Welcome to our website

The research group Mathematical Data Science, headed by Univ.-Prof. Dr. Philipp Grohs, represents the area of data science, particularly in relation to different aspects of applied mathematics.

Its research is motivated by interdisciplinary applications and ranges from theory over algorithm development to the solution of real-world problems.

We have made, and continue to make progress in several different areas, including

  • the development of mathematical theory for deep learning algorithms with the goal of extending the scope of applications of deep learning towards problems that require some degree of “understanding” of the data’s inherent characteristics and the structure of the domain they come from,

  • the development and rigorous analysis of machine learning algorithms for the numerical solution of high dimensional problems in science and engineering that cannot be efficiently solved by existing methods, and

  • the mathematical analysis of phase retrieval problems that constitute a major challenge in various applications such as coherent diffraction imaging.

Our research software is hosted on github.com/mdsunivie.

Research Highlights

DeepErwin: Solving the Schrödinger equation

Development of new molecules, such as pharmaceuticals, is a key driver of technological progress, but testing them in a lab is slow and expensive. To accelerate this process, methods have been developed to predict properties of molecules on a computer by solving the Schrödinger equation. However, due to the high dimensionality of the problem established methods are often either too slow or not accurate enough. Our method dubbed DeepErwin tackles the Schrödinger Equation by combining Deep Neural Networks and Monte Carlo methods. In recent work we show how we can reach superior accuracy compared to established methods, and how we can get solutions for many different molecules at once.

Phase Retrieval

In various branches of physics and the engineering sciences, one aims at extracting information about an object of interest from intensity-only measurements. The recovery of the phase from such measurements forms the class of phase retrieval problems. These problems have confounded mathematicians, physicists, and engineers for many decades and constitute a highly active research area. The goal of our research group is to obtain a precise mathematical understanding of the phase retrieval problem by investigating uniqueness, stability, discretization and the design of stable algorithms. Currently, our main focus lies in the analysis of the STFT phase retrieval problem.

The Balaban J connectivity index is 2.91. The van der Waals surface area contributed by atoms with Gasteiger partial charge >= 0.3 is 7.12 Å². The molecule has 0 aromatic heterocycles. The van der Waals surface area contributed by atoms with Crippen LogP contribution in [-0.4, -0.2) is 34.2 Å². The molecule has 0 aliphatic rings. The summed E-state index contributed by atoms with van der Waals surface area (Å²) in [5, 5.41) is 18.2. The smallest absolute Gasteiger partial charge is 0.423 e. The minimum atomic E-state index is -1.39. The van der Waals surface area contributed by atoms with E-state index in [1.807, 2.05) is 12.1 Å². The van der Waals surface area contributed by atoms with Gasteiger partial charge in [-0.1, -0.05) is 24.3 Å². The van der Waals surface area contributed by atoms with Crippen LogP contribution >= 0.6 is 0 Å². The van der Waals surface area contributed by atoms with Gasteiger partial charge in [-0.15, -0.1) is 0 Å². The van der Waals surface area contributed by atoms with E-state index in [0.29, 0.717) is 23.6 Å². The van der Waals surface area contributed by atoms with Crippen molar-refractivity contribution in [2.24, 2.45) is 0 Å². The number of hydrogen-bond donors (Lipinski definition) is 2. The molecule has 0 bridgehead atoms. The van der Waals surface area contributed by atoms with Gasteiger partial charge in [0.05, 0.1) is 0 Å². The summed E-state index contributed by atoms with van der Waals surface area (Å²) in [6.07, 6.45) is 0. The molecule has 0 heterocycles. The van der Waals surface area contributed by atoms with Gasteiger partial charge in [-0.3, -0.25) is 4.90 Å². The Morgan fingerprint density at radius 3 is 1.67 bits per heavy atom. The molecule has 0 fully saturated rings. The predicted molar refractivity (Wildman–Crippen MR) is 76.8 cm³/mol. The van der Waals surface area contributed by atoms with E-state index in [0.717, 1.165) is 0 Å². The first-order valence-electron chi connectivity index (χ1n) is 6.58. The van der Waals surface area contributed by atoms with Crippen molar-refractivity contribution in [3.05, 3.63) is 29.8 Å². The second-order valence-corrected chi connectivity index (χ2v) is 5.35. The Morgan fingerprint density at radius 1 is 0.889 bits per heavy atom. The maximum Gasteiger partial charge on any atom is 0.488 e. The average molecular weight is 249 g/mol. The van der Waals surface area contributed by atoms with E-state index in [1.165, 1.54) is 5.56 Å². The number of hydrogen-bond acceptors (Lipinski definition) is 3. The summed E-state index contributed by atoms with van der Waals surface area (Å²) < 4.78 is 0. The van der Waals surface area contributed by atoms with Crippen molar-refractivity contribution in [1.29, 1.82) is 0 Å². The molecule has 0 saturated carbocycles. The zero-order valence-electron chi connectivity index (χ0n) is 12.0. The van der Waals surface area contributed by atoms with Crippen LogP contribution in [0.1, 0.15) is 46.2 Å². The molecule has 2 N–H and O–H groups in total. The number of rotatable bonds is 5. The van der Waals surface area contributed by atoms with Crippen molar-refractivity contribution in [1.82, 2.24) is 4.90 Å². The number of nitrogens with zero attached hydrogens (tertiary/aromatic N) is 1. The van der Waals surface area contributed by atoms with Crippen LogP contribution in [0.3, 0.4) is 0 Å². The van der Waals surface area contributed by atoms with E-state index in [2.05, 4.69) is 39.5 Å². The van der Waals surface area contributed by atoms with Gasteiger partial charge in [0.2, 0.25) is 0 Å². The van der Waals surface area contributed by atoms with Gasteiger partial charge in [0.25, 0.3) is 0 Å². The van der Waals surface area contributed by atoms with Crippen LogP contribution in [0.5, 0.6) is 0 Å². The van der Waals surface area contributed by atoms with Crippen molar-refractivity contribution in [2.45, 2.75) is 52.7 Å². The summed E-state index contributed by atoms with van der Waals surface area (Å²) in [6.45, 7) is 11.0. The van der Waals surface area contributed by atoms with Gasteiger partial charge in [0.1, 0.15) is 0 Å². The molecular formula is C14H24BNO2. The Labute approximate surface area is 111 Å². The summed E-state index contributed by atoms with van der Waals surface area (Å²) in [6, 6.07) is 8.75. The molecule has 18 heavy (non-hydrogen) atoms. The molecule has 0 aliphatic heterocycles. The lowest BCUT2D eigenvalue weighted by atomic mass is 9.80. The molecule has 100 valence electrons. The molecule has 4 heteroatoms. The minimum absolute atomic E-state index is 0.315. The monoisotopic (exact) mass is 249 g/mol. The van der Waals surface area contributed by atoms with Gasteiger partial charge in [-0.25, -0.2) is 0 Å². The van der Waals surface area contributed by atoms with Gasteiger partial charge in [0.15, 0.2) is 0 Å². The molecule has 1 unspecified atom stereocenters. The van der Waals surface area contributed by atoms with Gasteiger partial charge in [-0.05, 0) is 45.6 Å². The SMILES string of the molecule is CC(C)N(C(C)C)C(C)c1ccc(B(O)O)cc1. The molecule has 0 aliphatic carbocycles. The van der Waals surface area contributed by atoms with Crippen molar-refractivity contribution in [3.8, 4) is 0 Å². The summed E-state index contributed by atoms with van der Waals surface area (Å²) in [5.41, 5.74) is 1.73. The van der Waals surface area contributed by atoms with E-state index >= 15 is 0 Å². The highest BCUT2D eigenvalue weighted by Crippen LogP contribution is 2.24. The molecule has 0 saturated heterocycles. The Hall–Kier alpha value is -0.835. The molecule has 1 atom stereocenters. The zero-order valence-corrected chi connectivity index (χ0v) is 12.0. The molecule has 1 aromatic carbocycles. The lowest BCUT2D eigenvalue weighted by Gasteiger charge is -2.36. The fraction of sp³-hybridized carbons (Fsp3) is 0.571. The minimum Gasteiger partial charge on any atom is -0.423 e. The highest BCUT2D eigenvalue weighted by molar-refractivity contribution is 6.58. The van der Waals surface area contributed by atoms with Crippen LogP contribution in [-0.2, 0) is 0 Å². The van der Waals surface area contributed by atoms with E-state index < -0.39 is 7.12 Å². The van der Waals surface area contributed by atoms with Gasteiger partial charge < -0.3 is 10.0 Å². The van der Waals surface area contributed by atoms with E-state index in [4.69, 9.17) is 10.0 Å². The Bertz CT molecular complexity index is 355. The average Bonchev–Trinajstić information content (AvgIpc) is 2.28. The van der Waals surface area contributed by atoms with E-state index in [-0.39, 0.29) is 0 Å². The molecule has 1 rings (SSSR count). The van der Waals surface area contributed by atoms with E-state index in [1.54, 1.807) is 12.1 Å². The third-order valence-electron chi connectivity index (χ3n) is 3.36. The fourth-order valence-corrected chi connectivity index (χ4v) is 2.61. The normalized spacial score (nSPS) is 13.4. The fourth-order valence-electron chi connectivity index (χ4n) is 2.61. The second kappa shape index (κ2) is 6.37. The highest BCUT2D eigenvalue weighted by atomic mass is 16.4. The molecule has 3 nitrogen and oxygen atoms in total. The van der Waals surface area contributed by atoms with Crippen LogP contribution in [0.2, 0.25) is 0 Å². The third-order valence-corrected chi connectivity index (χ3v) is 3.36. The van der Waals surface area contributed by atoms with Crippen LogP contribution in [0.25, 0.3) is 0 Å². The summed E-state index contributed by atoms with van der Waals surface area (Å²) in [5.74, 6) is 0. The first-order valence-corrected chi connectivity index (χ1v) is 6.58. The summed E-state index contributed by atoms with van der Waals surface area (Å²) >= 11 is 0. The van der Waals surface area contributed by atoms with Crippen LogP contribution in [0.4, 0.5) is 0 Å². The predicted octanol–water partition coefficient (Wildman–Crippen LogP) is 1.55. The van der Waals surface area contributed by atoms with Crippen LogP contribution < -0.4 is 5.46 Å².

Robustness and Accuracy of Deep Learning Algorithms

For several applications --- for example in a security-critical context or for problems in the computational sciences --- one would like to have guarantees for high accuracy of a deep learning algorithm on every input value, that is, with respect to the uniform norm. We prove that, under very general assumptions, the minimal number of training samples for this task scales exponentially both in the depth and the input dimension of the network architecture, rendering the training of ReLU neural networks to high uniform accuracy intractable. In a security-critical context this points to the fact that deep learning based systems are prone to being fooled by a possible adversary. In ongoing work we aim to use our improved understanding of the weaknesses of standard deep learning algorithms to design improved models.

Machine Learning based numerical methods for high dimensional PDEs

PDEs are among the most important and widely used modeling principles. Examples include the Schrödinger equation in quantum chemistry, Vlasov-Poisson equations arising in cosmological simulations and astrophysical models, and Kolmogorov equations such as Fokker–Planck equations and the so-called chemical master equation arising in the life sciences or in computational finance. In optimal control Hamilton-Jacobi-Bellman like equations are of paramount importance. These equations are all high dimensional and often non-linear, generally with non-smooth solutions. Considering and modeling parametric dependencies increases the problem's dimensionality even further. This makes the development of efficient numerical algorithms extremely challenging. In our work we design neural network based representations for solutions of these PDEs and corresponding algorithms that can provably break the curse of dimension.